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Khodorkovsky By The Numbers

Mikhail Khodorkovsky during his trial in Moscow in 2003 (right) and in 2011 while in prison.
Mikhail Khodorkovsky during his trial in Moscow in 2003 (right) and in 2011 while in prison.
It has been 10 years since Yukos CEO Mikhail Khodorkovsky was arrested on a Siberian airstrip on October 25, 2003. On the occasion of the anniversary, RFE/RL takes a look at some of the numbers behind the Khodorkovsky saga.

2 -- The number of times Mikhail Khodorkovsky has been convicted, alongside his business partner Platon Lebedev. In 2005, Khodorkovsky was found guilty of tax evasion and fraud. In 2010, he was convicted on new charges of embezzlement and money laundering.

4 -- The number of children Khodorkovsky has had by two marriages.

7 -- The identification number of the correctional facility (IK-7) where Khodorkovsky has been incarcerated since June 2011 in Segezha, a town close to the Arctic Circle and roughly 1,300 kilometers northwest of Moscow.

9 -- The number of legal and economic experts who criticized Khodorkovsky's second trial in a report for the Kremlin Human Rights Council, which was drafted at the behest of then-President Dmitry Medvedev in December 2011. Since the report, several authors have been interrogated by the Investigative Committee. One of them, Sergei Guriyev, fled the country. Some observers see this as a sign the Kremlin may be cooking up a third case against Khodorkovsky.

10 -- The number of years since Khodorkovsky was arrested.

16 -- Khodorkovsky's highest ranking on "Forbes" magazine's annual list of the world's richest people, which he scored in 2004. At the peak of his wealth, Khodorkovsky was worth an estimated $15 billion, making him the richest man in Russia before he was overtaken by Roman Abramovich.

50 -- Khodorkovsky's age. Watch Pavel Khodorkovsky greet his father on his 50th birthday, on June 25, 2013, in this YouTube video.

65 -- The percentage of Muscovites who would welcome the release of Khodorkovsky, according to a Levada Center poll published this week. Some 32 percent believe that ultimately any decision to release him "depends personally on [President] Vladimir Putin." Speaking about Khodorkovsky in 2010, Putin famously said: "a thief must sit in jail." Just over 50 percent of Muscovites consider Khodorkovsky the main political prisoner in the country.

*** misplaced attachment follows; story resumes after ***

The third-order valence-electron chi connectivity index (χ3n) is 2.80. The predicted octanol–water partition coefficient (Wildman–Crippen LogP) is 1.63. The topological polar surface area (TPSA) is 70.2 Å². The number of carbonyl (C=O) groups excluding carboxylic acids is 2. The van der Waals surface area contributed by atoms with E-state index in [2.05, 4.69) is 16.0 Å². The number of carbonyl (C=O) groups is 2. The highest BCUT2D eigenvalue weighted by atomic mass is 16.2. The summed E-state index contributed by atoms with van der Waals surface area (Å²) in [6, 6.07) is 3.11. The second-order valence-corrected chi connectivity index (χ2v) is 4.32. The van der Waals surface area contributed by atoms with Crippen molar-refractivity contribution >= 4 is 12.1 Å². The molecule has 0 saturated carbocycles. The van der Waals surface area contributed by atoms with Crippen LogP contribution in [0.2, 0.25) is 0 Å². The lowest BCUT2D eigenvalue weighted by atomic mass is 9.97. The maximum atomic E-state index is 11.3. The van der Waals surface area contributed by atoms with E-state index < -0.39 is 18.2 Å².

303 -- The number of days until Khodorkovsky is due to be released, provided there is no new case brought against him. His current release date is August 25, 2014.

PHOTO GALLERY: From Young Tycoon To Graying Inmate

2011 -- The year Amnesty International named Khodorkovsky a prisoner of conscience.

3,653 -- The number of days Khodorkovsky has spent in prison (as of October 25).

6,900 -- The distance in kilometers from Moscow of Krasnokammensk’s prison camp, YaG 14/10, where Khodorkovsky was incarcerated from 2005 to 2011. Khodorkovsky stitched police uniforms and mittens in the camp, which is located near the border with China and Mongolia in the vicinity of an infamous uranium mine. In June 2011, Khodorkovsky was moved to a prison colony in Segezha, near the Arctic Circle.

10,000 -- The amount of money in euros that the European Court of Human Rights in Strasbourg ordered the Kremlin to pay Khodorkovsky in damages in July 2013. In the ruling, the court found that the first trial against the tycoon was not politically motivated, although it found the trial was unfair and the sentence unjustified.

1.69 million -- The average number of barrels of oil produced daily by state energy giant Rosneft in 2005. Rosneft -- whose current CEO, Igor Sechin, is a close ally of Putin -- acquired the lion's share of Yukos's assets after Khodorkovsky's arrest. Thus began the meteoric rise of Rosneft, which can be seen on this graph on Rosneft’s website.

2.4 million -- The average number of barrels of oil Rosneft produced daily in 2012.

350 million -- The relatively paltry number of dollars that Khodorkovsky paid in the mid-'90s for Yukos, which would later become the largest oil company in the country. He picked it up as part of the controversial "loans for shares" deal that President Boris Yeltsin's Kremlin struck with the country’s tycoons in 1995.

350 million -- The number of tons of oil that Khodorkovsky and Lebedev were originally charged with stealing in their second trial. The total was later revised downward to 218 million tons. In December 2010, Khodorkovsky was convicted of embezzlement and laundering the proceeds.

12.8 billion -- An estimate of the amount of money in dollars that Khodorkovsky's fortune fell from 2004 to 2005.

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